Honduras: Snorkeling And Diving Adventures

By: Alex J Smith

Honduras is best known for its underwater riches, particularly its vantage point to the world's second largest barrier reef. It has a well-deserved reputation as one of the best (and cheapest) places to learn to dive or complete your dive-master training. Your dives will show you coral reefs, yawning underwater caves, wrecked ships, and the docile whale sharks. But after you have had your fill of snorkeling and diving, you'll find out that there is more to discover in this beautiful country.

Honduras is the second largest country in Central America, but it remains largely undiscovered by the mainstream tourist. Though it has gained some renown for its pristine coral reefs and warm tropical waters - both in its Caribbean Sea and Pacific Ocean sides - the country also boasts of impenetrable rainforests, and rivers meandering through largely unexplored jungle areas.

Its northern Caribbean coast sparkles in miles of white sand beaches, lush greenery and rich cultural diversity. Just 30 miles away from the north coast are the Bay Islands, famous for first-class diving off the barrier reef that extends northward as far as the Yucatan Peninsula. You can also visit the Hog Islands and, farther east, the Swan Islands.

Nature and Wildlife

Those who want a more terrestrial nature experience can visit the country's extensive park system, which covers almost a quarter of its total area. You have the opportunity to trek up to cloud-forests (mountaintops covered with clouds or rain for more than 70% of the year) and rainforests, home of elusive wildlife like the jaguar and giant anteater. Its coastal wetlands provide the habitat for monkeys, manatees, alligators, and dozens of waterfowl species. This gives many opportunities for kayaking or canoeing through mysterious mangroves, but the more adventurous should conquer the world-class white-water rafting rapids of Rio Cangrejal near La Ceiba.

The northeastern Honduras is occupied by the Moskitia (literally, mosquito), an area of 8,500 square miles. It holds one of the largest still-intact rainforests on the isthmus, sometimes referred to as the Central American Amazon. Moskitia is not accessible by road: you can only use a plane or small sea vessel. But those who go there are well-rewarded with experiences of tropical wildlife, open coasts, estuaries, river valleys, flood plains, fresh-water swamps, lagoons and mangroves.

Bird-watchers should visit the inland Lake Yojoa region and the area surrounding the coastal city of Tela to spot nearly 400 of the 700 species of birds, native and migratory, that fly through the Honduras. The ancient Maya ruins in Copan, an archaeological World Heritage site, remind you of Honduras' long and ancient history. You can puzzle over the hieroglyphic stairway in Copan and the scientific enigmas in the 2,500-year-old Talgua Caves. The ancient city is found in Los Naranjos Archaeological Park.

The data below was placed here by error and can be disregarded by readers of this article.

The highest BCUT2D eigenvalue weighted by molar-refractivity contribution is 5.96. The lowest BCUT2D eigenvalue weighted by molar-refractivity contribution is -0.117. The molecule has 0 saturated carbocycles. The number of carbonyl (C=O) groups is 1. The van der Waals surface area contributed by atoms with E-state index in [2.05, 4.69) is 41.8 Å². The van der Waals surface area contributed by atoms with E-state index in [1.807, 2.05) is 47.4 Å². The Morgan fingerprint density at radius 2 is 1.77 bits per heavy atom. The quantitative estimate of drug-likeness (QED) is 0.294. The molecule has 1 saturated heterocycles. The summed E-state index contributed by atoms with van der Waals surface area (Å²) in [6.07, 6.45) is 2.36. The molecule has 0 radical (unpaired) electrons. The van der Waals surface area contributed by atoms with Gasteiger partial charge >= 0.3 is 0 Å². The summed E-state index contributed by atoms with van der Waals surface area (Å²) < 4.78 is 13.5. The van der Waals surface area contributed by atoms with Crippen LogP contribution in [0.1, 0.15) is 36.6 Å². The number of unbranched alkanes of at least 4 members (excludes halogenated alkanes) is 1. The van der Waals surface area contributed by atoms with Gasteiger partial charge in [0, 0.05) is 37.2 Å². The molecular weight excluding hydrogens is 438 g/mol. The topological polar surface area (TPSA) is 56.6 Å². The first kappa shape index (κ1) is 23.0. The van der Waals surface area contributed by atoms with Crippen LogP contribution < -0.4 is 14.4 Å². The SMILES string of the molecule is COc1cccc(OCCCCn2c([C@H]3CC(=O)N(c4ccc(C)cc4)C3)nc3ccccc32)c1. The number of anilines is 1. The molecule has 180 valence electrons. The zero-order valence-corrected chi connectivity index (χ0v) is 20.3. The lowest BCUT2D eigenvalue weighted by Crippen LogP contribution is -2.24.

When to Go

Like most tropical countries, Honduras has a rainy season and a dry season. In the interior, especially the west and south, the rainy season is roughly from May to November, with rains coming in the afternoon and lasting an hour or so. On the north coast and the Bay Islands, the rainy season comes later in September to December, but anytime outside these months is perfect for your diving and snorkeling.

Travel is easier during the dry season, especially for scuba diving and trips to La Moskitia. February and March are good months, because the weather is fairly stable in most of the country; the roads and trails are drying out but the trees and underbrush are still full and green.

Planning Your Trip

Honduras is an inexpensive country for travel, though the diving will be expensive. Your next biggest expense will be for lodgings: there are luxury hotels, but the average hotel should cost you up to $25 a night and there are budget places that go for $12 in the more popular destinations. Food for most travelers costs up to $8 per meal inclusive of drinks, taxes and tip. Budget meals at street vendors and no-name eateries might cost $5 or less.

Hiking, trekking and biking are very good in Honduras, so do prepare for these; if you can, bring your own bike. Canopy tour - where you slide from treetop to treetop - is an exciting thing to do in La Ceiba, Rio Cangrejal and the Roatan.

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